Stop the Peabody Plant FAQs

What permits have already been granted?

The plant has submitted its Massachusetts Environmental Policy Act (MEPA) review application with the Secretary of Energy and Environmental Affairs determining in 2016 that no MEPA review is necessary, but setting forth the following conditions and recommendations:

Finalization of wetland resource mapping and proceed with review by the Peabody Conservation Commission (p. 5; requirement);

An Order of Conditions from the Peabody Conservation Commission, or in the case of an appeal, a Superseding Order of Conditions from MassDEP (p.2; requirement)

Compliance with any GHG emissions reductions required by the promulgation of regulations related to the Global Warming Solutions Act (GWSA) (p. 5, requirement);

Consideration of raising the 0.6-acre turbine site, or providing an alternative method of protection, to mitigate (ironically!) against potential climate change impacts (as the project is located near the Waters River, a tidal river susceptible to increased flood elevation due to rising sea level and increased storm intensive as "anticipated effects of climate change" (p. 5, recommendation).

​The plant was issued an Air Quality Permit which the Massachusetts Department of Environmental Protection in September 2020 under a Non-Major Comprehensive Plan Approval Application that does not require a public hearing. Interestingly. The Draft Air Quality Permit was released in August 2020 with a 30 day review period that closed on September 21, 2020.

What permits are still needed to build the plant?

The plant must still comply with #1 through 3 above under conditions set forth by the Secretary of EEA. Recent calls to the Peabody Conservation Committee revealed they had no immediate knowledge of the project, so we assume it will be on a future agenda.

At the November Wakefield Municipal Light Plant Board meeting, an MMWEC representative was asked about additional required permits. He indicated that permission is required from the Massachusetts Department of Public Utilities in order for MMWEC to issue a bond to finance the construction. No meeting currently appears on the DPU docket.

Update: MMWEC filed its petition on March 3rd asking the state to allow it to take on $170 million in debt for the project. The docket number is 21-29 and can be searched for here.

When is the project expected to be complete?

Dates vary in the publicly filed materials. Some indicate commercial operation as early as June 2021. When questioned at the WMGLD meeting, an MMWEC representation indicated it is to be online by summer 2022. Regardless, all permitting must be complete before construction can begin, which is why focusing on permit timing is critical to the project's ability to move forward.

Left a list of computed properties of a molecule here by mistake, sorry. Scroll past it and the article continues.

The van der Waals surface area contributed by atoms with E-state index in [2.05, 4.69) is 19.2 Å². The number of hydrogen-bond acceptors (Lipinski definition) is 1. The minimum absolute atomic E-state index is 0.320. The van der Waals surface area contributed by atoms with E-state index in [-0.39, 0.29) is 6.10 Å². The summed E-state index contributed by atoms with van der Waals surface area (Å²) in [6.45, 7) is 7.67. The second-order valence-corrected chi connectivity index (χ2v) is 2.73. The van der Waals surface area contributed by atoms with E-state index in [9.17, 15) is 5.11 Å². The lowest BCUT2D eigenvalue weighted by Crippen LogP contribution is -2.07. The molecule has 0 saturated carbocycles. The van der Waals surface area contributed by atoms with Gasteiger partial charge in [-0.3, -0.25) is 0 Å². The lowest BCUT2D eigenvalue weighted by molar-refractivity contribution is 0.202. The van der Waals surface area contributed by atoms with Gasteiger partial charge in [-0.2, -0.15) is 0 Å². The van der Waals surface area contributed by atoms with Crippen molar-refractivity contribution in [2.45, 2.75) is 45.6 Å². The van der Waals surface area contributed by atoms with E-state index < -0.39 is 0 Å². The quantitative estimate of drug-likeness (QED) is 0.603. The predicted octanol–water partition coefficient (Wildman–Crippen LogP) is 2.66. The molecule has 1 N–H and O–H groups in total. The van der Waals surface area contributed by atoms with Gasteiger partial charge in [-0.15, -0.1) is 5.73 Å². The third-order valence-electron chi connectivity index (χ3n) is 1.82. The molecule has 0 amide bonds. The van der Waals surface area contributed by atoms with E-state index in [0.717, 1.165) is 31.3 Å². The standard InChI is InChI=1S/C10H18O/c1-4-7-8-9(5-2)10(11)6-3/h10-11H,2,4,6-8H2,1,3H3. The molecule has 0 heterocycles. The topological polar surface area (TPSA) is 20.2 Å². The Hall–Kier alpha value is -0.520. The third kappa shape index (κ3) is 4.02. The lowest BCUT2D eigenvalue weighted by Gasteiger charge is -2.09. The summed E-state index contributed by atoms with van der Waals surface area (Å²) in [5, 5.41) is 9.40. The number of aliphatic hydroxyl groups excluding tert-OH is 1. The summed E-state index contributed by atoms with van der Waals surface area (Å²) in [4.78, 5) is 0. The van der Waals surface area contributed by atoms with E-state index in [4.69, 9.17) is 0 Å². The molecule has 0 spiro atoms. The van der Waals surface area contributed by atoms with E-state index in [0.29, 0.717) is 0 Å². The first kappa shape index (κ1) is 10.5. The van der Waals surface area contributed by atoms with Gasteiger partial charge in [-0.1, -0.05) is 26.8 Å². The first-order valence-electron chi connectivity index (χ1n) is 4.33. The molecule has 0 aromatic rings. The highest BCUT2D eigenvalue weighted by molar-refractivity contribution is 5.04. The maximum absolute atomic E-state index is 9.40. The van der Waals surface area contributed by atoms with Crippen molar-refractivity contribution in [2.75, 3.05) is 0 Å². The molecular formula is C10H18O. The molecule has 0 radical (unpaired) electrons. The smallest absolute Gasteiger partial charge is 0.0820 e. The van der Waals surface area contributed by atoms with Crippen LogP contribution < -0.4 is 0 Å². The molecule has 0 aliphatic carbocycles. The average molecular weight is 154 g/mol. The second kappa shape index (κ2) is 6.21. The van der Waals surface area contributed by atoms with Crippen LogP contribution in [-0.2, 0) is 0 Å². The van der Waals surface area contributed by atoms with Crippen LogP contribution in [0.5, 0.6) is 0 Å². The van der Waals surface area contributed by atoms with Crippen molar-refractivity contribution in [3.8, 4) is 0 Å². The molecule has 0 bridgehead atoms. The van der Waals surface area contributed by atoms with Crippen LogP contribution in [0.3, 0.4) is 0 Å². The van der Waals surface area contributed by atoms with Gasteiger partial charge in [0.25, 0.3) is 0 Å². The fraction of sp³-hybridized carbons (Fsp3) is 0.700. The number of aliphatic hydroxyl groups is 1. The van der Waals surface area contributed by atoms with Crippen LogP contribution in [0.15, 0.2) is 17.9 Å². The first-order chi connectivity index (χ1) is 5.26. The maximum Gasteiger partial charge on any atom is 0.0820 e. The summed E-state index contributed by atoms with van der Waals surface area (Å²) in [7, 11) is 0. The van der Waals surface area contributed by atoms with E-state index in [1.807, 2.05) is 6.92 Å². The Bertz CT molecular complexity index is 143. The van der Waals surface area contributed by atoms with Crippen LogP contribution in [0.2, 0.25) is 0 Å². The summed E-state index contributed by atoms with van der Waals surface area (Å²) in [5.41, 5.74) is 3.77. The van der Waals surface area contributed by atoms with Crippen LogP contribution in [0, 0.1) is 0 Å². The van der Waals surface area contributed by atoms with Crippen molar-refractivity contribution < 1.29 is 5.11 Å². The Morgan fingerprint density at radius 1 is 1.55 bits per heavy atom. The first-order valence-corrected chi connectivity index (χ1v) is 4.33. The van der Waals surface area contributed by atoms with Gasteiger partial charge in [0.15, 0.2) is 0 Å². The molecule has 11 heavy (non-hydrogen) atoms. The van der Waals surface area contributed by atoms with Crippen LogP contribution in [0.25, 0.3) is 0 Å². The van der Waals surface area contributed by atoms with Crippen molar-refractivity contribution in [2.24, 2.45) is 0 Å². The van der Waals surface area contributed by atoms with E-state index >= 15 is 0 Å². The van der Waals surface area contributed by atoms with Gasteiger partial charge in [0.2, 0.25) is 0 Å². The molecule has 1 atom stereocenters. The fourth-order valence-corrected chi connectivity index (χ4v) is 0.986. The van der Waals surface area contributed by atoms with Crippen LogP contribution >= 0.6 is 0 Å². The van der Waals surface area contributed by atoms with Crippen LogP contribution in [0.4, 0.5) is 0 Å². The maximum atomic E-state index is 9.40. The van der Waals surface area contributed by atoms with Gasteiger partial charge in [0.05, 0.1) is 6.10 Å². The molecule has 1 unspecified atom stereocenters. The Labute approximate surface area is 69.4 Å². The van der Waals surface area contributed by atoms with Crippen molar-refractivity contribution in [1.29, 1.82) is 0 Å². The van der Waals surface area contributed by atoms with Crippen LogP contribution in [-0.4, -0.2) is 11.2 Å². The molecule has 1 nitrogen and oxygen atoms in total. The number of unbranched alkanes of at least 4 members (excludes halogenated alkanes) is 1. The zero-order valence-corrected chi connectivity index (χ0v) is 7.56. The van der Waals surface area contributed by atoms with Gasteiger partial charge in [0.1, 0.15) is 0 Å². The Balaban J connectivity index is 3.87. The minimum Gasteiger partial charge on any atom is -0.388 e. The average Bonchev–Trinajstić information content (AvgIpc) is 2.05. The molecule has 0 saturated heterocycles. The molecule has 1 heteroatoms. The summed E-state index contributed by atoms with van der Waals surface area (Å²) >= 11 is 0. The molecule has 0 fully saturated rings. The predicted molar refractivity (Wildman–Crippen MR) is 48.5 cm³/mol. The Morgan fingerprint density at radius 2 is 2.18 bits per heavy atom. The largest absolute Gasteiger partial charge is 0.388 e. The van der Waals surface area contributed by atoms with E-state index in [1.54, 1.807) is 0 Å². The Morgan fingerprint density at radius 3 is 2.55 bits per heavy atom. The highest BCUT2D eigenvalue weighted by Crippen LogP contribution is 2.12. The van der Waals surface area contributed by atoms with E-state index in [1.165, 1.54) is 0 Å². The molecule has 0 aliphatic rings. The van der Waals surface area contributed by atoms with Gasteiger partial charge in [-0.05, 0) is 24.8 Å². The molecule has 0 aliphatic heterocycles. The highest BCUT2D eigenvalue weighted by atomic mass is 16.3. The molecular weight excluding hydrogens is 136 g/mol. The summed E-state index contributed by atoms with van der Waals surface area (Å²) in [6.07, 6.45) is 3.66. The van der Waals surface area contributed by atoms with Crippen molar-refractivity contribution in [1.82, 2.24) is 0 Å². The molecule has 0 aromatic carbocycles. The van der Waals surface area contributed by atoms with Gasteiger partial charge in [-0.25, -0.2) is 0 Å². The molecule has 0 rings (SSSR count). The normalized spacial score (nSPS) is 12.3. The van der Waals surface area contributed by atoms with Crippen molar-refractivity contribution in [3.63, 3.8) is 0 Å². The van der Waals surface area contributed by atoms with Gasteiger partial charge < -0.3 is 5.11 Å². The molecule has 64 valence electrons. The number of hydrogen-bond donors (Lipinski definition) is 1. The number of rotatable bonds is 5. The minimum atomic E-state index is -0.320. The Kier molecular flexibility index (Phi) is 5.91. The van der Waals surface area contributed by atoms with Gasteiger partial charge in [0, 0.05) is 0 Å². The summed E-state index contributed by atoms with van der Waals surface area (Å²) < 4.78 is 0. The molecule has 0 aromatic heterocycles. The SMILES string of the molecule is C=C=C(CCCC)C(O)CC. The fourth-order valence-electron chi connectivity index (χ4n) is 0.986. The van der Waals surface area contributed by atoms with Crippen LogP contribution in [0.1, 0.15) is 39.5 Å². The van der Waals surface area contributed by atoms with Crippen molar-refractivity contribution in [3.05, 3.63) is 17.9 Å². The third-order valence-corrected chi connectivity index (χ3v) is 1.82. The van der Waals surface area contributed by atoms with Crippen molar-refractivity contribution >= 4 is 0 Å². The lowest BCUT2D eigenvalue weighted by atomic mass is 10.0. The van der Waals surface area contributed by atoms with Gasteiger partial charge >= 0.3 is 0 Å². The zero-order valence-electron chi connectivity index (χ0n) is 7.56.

What is a stranded asset and why should we worry?

Power plants typically last 30 to 50 years, and construction costs are paid off over the course of their lifespans. A bill to make Massachusetts 100% clean energy by 2045 sits in the legislature while President-elect Biden has called for 100% clean energy by 2035. Either of these policies would make the operation of the Peabody plant impracticable if not illegal as early as 15 years from now, leaving Wakefield and other towns on the hook to cover the debt, while also having to pay for whatever source of energy or capacity replaces it. Ratepayers in the MLP districts that have signed the contract for the Peaker Plant would be stuck with a stranded asset.

To put it in perspective, a study just published in the journal Science mapped out every coal-, gas-, or petroleum-powered generator running in the U.S. in 2018, the most recent year for which complete data was available. The study's author, Emily Grubert of Georgia Tech, found that the vast majority of fossil plants — more than 70 percent — will actually reach the end of their expected lifespans before 2035, and should theoretically be paid off by or around then, making it easier for officials to make the policy change to clean energy.

Why did MCAN file for Intervenor Status with DPU? 

On April 7, 2021, MCAN filed for Intervenor Status with the Department of Public Utilities regarding Special Project 2015A, the official title of the Peabody Peaker Plant.  Intervenor Status allows entities to be formally involved in the DPU permitting process and allows those entities to raise issues by presenting briefs and making discoveries, and granting access to all the readings.  MCAN is seeking Intervenor Status because MCAN is committed to ensuring our municipal light plants are climate innovators, pushing on clean energy, renewable energy and energy efficiency programs.  MCAN wants to use Intervenor Status to raise these possibilities for the peaker plant.  The timeframe for DPU to decide CAN's request for Intervenor Status is not clear, and depends on how many other entities request Intervenor Status.  Stay tuned!  

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